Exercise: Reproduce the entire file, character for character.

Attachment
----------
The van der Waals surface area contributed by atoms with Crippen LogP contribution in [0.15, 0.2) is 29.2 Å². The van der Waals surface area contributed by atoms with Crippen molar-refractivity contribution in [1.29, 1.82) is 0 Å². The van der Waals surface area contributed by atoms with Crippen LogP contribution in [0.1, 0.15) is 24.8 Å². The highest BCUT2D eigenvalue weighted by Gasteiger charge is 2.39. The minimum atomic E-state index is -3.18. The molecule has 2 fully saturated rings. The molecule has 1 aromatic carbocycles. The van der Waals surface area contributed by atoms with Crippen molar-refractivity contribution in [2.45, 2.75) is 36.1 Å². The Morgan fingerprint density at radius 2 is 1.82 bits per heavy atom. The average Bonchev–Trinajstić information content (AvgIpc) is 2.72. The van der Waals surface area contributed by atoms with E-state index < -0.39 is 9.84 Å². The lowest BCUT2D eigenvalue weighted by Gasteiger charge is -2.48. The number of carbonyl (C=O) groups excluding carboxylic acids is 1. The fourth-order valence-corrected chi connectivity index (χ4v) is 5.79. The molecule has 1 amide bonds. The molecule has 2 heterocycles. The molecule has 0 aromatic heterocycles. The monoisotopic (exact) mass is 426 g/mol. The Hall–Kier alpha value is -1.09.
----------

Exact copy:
The van der Waals surface area contributed by atoms with Crippen LogP contribution in [0.15, 0.2) is 29.2 Å². The van der Waals surface area contributed by atoms with Crippen molar-refractivity contribution in [1.29, 1.82) is 0 Å². The van der Waals surface area contributed by atoms with Crippen LogP contribution in [0.1, 0.15) is 24.8 Å². The highest BCUT2D eigenvalue weighted by Gasteiger charge is 2.39. The minimum atomic E-state index is -3.18. The molecule has 2 fully saturated rings. The molecule has 1 aromatic carbocycles. The van der Waals surface area contributed by atoms with Crippen molar-refractivity contribution in [2.45, 2.75) is 36.1 Å². The Morgan fingerprint density at radius 2 is 1.82 bits per heavy atom. The average Bonchev–Trinajstić information content (AvgIpc) is 2.72. The van der Waals surface area contributed by atoms with E-state index < -0.39 is 9.84 Å². The lowest BCUT2D eigenvalue weighted by Gasteiger charge is -2.48. The number of carbonyl (C=O) groups excluding carboxylic acids is 1. The fourth-order valence-corrected chi connectivity index (χ4v) is 5.79. The molecule has 1 amide bonds. The molecule has 2 heterocycles. The molecule has 0 aromatic heterocycles. The monoisotopic (exact) mass is 426 g/mol. The Hall–Kier alpha value is -1.09.